Time to put the snow tires on my '00 300m

In case anyone wants to know a good combination of snows for a 300m:
Front: Cooper Discoverer M+S 215/70 R 16
Rear: Bridgestone Blizzak WS-50 205/70 R 15
This will be the third or fourth season for that combination. The front
shock tower guard clears the Cooper's by about 1/4 inch. The Coopers
are technically an SUV/light-truck tire.
Yea, they put the speedo off by a little, but they've also pulled me
down some roads where the snow was so deep it was scraping the bottom of
the car (and I took my front air-dam off a few years ago).
Still running on the original battery. 10 years 1.5 months old and
still crank'n.
No snow on the ground around here yet. Been really lucky that the
lake-effect snow has totally missed us.
Reply to
MoPar Man
In article , MoPar Man wrote:
Not needed here, even though I climb mountains to ski. Good all seasons do the job, the 300M traction control makes it a bit easier. BTW I wouldn't use a different tire on the rear, the same all around is recommended for best handling.
Reply to
Josh S
Yep, it's winter time, and it's the time when I get used to habitually pressing the big round traction-control button to cancel it ever time I pull out of my driveway. The most useless feature on my 300m (the next-most useless feature being auto-stick).
My tires can't act like mini-snow-blowers as I turn corners and get up to speed with TC turned on.
Since I don't exactly drive like Mario Andretti during the winter, handling is not exactly my primary concern.
Going to 15" rims is the only way I'm going to put 205-width tires on the 300m (and it can only be done in the back). In the winter, having wide tires is a liability. Few people seem to understand that...
Reply to
MoPar Man
It may be more trouble than it's worth to you, but you could put a power-up one-shot timer with contact closure output on that TC wire to automatically turn it off at startup.
Reply to
Bill Putney
For one thing, ABS systems don't compare wheel-speed differences between wheels or use that info to modulate the braking of individual wheels (there are too many variables that could cause rotational speed differences between wheels during an emergency or panic braking situation for that information to be useful). Only the wheel-speed data of individual wheels are used as feedback to those same wheels.
Second, if the over-all tire height is kept close to the original OEM height, the wheel sensors won't know if you're riding on 15, 16 or 17" rims.
Third, it's not so much that ABS is relying on the fact that your tires should be a specific over-all diameter for a given car as much as it's looking at the rate-of-change of rotational speed during braking and attempting to prevent that rate from reaching a point where lock-up is imminent. When you're working with measurements such as radians-per-second, the tire diameter doesn't even factor into that.
Reply to
MoPar Man
That I did not know - I always thought they compared rotational rate of the wheels - kind of determining an average speed of the wheels and looking for variations of an individual wheel outside of a moderately wide tolerance band (to allow for normal variations during turning, etc). Your rate of change explanation makes sense.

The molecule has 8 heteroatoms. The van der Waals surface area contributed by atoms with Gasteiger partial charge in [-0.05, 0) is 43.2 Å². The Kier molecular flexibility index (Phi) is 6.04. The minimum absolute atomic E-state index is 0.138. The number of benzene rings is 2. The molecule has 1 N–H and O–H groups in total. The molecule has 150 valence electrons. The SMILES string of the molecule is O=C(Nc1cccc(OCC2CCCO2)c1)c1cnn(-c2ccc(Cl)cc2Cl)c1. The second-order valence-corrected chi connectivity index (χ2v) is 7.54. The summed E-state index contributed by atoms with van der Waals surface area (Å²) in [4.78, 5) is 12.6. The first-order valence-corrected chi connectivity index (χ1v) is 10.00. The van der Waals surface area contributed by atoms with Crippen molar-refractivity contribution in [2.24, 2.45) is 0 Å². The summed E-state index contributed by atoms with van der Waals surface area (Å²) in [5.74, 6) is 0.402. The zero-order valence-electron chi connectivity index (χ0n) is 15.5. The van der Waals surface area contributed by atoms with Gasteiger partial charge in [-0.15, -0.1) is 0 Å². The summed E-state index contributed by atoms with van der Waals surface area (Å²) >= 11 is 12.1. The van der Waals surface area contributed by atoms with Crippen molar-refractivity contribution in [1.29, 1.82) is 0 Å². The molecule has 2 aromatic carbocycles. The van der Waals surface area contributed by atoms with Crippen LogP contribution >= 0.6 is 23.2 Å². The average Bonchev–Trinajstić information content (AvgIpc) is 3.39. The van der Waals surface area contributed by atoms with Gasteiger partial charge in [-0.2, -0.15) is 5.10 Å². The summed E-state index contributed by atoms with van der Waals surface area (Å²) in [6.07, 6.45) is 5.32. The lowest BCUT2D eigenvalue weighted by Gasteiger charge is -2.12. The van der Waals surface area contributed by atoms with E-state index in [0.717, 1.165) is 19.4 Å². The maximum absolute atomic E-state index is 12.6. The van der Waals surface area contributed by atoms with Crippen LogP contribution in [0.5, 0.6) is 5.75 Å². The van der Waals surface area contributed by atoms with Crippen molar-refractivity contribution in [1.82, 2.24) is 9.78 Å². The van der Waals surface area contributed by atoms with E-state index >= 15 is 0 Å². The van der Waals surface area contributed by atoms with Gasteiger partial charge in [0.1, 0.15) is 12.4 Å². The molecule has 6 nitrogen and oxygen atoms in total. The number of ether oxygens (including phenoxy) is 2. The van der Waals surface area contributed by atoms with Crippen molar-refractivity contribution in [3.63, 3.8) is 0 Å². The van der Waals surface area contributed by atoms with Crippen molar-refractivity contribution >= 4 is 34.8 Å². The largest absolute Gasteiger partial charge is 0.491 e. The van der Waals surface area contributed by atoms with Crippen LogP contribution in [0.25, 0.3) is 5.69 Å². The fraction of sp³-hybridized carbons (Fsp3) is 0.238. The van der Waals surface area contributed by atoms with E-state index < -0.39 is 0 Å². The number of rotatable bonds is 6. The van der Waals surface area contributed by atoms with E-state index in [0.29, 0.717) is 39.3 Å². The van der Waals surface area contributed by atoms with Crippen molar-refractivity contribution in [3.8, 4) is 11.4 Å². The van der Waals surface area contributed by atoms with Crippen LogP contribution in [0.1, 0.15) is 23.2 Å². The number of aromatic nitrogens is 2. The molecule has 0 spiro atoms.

Actually they won't know if you vary from the overall OEM height. Maybe you mis-stated what you intended to say. Your next paragraph seems to correct that.
> Third, it's not so much that ABS is relying on the fact that your tires > should be a specific over-all diameter for a given car as much as it's > looking at the rate-of-change of rotational speed during braking and > attempting to prevent that rate from reaching a point where lock-up is > imminent. When you're working with measurements such as > radians-per-second, the tire diameter doesn't even factor into that.
Reply to
Bill Putney
If your OEM rim is 17", and the OEM tire-diameter is 26 inches, then you can also get 26" with 15" rims and an appropriately-sized tire. In either case, the hub-mounted wheel speed sensor wouldn't know if you had changed the rim size because it will still measure the same rotations-per-mile in both cases.
Some cars do (or did) make use of differences in rotations-per-mile between tires as a way to indicate to the driver that a specific tire might be losing air pressure. If a given tire is generating a higher R-P-M reading than it's counterparts, then it's likely that it's losing air pressure.
It would be nice if the computer inside the 300m would use that simple technique. Even the 300C does not use that method (relying on more expensive sensors built into the wheel).
Reply to
MoPar Man
wheels or use that info to modulate the braking of individual wheels
I don't believe that is true. The software allows for rotational speed differences up to a certain limit, but the only way it can tell if one wheel is locked is by comparing that wheel's speed to the other wheels. Using mismatched tires means that you're closer to the allowed limit even when the wheels are rolling normally.
True, but the DIFFERENCE in tire diameter does matter. If the overall circumference is within a few percent, then you're fine.
Reply to
Steve
AIUI, ABS braking systems check each wheel's rotational speed separately, looking for a sudden rotational deceleration that indicates that that wheel has locked.
Perce
Reply to
Percival P. Cassidy
Unless the car's computers are looking at GPS data (maybe there are some cars that do that, but the 300M definitely does not), there is no way that it knows how fast the car is going. It's *ONLY* info. about how fast (in mph) the car is going is based on what it thinks it knows about the tires size (i.e., whatever pinion factor is programmed into it by a human).